With para-triathlon now a part of the Paralympic Games programme, the sport’s World Championships on Monday were bigger than ever.

Great Britain picked up five gold medals on Monday (22 October) at the ITU Para-Triathlon World Championships in Auckland, New Zealand.

Just four years before it makes its Paralympic Games debut at Rio 2016, para-triathlon’s top event featured 109 athletes from 21 countries, though the swimming leg was reduced from 750m to 300m per ITU rules due to the water temperature, and races started in three waves to complete the rest of the 20km bike and 5km run.

Great Britain’s gold medallists included Iain Dawson in the men’s TRI-6, Matthew Emmerson in the men’s TRI-5, Faye McClelland in the women’s TRI-4, Steven Judge in the men’s TRI-3, and Karen Darke in the women’s TRI-1.

Dawson finished under the hour mark, clocking a time of 57:38 to beat Lazar Filipovic, who won the first-ever para-triathlon medal for Serbia when he finished with the silver.

McClelland’s time of 1:02:33 in the women’s TRI-4 was more than two minutes better than second-place finisher Clare Cunningham’s, one of McClelland’s teammates.

USA and France each won two world titles, as Americans Melissa Stockwell won the TRI-2 event and Patricia Collins won the TRI-5 event, and Frenchmen Stephane Bahier and Yannick Bourseaux won the men’s TRI-2 and TRI-4 races, respectively.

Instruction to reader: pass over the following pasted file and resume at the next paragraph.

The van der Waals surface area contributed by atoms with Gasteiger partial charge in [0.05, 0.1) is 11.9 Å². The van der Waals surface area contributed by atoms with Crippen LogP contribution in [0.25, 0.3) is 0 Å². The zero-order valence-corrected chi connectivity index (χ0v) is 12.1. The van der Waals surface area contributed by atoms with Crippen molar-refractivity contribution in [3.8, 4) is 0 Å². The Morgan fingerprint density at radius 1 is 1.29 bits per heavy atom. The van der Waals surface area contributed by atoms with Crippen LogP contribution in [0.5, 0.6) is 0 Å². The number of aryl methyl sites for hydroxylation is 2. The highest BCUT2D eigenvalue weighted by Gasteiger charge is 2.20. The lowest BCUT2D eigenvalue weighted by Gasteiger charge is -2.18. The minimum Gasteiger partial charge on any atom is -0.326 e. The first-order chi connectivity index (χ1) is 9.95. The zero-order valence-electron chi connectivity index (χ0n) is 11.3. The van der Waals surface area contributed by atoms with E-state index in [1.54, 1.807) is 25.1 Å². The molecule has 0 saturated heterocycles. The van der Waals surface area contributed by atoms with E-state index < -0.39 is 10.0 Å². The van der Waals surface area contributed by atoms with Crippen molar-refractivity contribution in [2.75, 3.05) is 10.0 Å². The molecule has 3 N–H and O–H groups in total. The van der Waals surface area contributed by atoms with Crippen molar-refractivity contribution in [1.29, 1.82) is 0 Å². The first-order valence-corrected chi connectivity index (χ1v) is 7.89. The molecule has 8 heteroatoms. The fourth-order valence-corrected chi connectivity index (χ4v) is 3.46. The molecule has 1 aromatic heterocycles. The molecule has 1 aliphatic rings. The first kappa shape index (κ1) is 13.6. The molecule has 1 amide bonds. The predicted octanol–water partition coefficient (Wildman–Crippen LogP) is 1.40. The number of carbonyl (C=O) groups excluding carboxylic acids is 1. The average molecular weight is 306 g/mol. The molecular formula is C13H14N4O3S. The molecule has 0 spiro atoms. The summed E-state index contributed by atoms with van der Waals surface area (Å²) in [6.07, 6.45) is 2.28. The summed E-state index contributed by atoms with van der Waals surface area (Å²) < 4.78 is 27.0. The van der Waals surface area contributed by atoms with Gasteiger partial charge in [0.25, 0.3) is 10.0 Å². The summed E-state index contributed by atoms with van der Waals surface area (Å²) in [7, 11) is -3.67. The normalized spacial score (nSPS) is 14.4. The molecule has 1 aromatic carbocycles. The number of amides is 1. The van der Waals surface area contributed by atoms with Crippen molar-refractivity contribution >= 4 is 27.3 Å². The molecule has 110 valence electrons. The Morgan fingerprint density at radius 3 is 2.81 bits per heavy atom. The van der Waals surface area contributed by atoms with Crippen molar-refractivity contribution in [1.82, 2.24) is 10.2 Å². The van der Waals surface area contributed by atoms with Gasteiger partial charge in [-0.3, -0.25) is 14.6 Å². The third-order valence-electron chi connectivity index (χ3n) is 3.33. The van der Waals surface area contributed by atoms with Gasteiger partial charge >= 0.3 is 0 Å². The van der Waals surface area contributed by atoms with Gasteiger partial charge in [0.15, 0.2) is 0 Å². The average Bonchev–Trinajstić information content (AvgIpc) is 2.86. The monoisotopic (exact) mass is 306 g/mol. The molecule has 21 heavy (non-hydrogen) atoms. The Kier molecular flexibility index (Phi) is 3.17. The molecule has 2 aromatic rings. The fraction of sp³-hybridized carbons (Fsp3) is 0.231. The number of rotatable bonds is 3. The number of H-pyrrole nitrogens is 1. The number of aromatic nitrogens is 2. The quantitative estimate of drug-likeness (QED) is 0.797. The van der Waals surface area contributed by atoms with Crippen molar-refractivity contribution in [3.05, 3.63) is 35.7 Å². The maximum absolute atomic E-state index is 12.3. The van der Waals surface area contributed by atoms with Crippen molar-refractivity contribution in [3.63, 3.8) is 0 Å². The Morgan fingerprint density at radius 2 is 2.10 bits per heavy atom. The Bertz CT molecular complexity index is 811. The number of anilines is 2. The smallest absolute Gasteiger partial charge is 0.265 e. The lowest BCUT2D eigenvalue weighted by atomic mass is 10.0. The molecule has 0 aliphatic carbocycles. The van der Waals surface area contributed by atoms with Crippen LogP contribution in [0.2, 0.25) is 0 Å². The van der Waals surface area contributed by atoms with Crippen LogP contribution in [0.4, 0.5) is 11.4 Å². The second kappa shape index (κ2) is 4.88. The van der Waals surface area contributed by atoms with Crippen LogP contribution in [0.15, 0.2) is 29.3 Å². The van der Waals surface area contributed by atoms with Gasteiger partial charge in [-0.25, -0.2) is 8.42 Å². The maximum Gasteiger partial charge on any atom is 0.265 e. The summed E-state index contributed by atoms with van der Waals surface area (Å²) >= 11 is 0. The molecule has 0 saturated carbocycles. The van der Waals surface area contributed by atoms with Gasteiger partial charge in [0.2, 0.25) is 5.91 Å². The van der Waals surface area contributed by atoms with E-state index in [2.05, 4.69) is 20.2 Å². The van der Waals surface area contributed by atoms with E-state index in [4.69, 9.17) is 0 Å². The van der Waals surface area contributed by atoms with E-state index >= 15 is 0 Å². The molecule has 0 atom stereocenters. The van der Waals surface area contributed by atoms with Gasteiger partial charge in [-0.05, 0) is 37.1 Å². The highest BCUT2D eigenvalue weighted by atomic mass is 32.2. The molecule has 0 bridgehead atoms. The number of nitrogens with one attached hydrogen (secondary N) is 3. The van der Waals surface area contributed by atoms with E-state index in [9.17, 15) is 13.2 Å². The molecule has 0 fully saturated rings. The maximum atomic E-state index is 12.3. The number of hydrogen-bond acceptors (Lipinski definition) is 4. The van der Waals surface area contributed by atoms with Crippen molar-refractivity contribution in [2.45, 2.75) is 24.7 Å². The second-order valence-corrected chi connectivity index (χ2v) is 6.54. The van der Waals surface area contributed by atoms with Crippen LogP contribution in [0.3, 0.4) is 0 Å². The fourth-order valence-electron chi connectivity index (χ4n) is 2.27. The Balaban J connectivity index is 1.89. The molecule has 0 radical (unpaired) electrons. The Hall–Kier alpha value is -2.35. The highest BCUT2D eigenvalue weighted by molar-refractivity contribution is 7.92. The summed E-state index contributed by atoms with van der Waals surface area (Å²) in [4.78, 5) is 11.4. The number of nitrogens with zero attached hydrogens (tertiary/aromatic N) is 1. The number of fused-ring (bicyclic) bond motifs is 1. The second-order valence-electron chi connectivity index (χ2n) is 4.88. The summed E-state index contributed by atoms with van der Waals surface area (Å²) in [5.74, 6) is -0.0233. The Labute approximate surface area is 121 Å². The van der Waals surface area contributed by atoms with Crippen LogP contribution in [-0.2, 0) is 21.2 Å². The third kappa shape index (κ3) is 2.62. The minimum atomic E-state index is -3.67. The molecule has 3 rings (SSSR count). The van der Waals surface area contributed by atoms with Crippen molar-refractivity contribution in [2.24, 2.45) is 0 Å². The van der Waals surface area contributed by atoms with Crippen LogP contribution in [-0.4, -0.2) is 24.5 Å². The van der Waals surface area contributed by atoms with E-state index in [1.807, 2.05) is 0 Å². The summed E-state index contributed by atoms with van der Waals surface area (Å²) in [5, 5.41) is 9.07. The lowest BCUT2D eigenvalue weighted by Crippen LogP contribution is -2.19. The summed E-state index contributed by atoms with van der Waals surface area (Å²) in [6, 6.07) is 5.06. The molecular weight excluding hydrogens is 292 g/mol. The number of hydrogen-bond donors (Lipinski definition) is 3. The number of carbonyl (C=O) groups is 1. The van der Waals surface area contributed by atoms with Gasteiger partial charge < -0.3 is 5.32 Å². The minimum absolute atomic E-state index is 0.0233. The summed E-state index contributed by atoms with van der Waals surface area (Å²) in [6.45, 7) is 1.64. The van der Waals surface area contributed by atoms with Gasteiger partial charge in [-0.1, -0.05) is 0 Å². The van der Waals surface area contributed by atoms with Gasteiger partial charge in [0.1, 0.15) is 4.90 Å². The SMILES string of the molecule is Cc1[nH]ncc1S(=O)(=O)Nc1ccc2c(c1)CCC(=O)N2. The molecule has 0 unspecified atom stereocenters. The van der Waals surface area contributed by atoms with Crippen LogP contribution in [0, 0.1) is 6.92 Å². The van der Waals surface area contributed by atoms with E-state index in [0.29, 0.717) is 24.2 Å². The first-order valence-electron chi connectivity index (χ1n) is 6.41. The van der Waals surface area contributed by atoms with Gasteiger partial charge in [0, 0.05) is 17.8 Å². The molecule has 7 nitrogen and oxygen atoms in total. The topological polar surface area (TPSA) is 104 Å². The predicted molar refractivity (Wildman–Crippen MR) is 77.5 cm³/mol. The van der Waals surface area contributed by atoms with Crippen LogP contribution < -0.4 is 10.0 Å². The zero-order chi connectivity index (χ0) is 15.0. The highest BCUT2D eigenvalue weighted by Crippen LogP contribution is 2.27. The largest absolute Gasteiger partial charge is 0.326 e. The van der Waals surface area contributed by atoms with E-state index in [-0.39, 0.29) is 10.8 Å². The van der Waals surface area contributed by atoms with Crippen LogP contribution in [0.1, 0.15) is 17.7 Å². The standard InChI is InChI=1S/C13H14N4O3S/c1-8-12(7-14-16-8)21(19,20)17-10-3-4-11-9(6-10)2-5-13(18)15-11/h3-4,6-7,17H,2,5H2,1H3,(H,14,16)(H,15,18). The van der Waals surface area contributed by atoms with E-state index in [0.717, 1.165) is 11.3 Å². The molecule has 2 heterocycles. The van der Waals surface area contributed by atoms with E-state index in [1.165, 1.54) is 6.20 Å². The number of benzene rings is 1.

Australia’s Bill Chaffey was the first finisher across the line in the men’s TRI-1, defending his world title from last year with a stellar wheelchair leg to roll past the USA’s Andre Kaljich. Chaffey said he was worried when his strongest discipline was cut short, but he still managed to pull away in the end.

“I spoke to my coach about it, he gave me a gameplan, you know the swim is your strength but you know you have done the work in the bike and the run too as well so you know, he talked me up well and got me through,” Chaffey told the ITU.

“He basically said, ‘don’t worry about anyone else,’ everyone is worried about you.”

Chaffey said he is excited to be a part of the sport in the lead-up to its Paralympic Games debut.

“It just keeps getting bigger and bigger which makes it more and more exciting, it’s very strong competition and each year everyone gets better and everyone keeps getting closer,” he said. “I’ve got to keep doing more work. But Rio, that’s No. 1.”

Canada and Spain also each took home world titles.

The 2016 Games host nation, Brazil, failed to win a world title, though Rodrigo Feola claimed bronze in the men’s TRI-6.

“Each year we are growing and growing in many different sports,” Feola told the ITU. “So, we have a good expectation for our Paralympic team, we think we will have lots of medals because we are working hard.”

Official Website of the Paralympic Games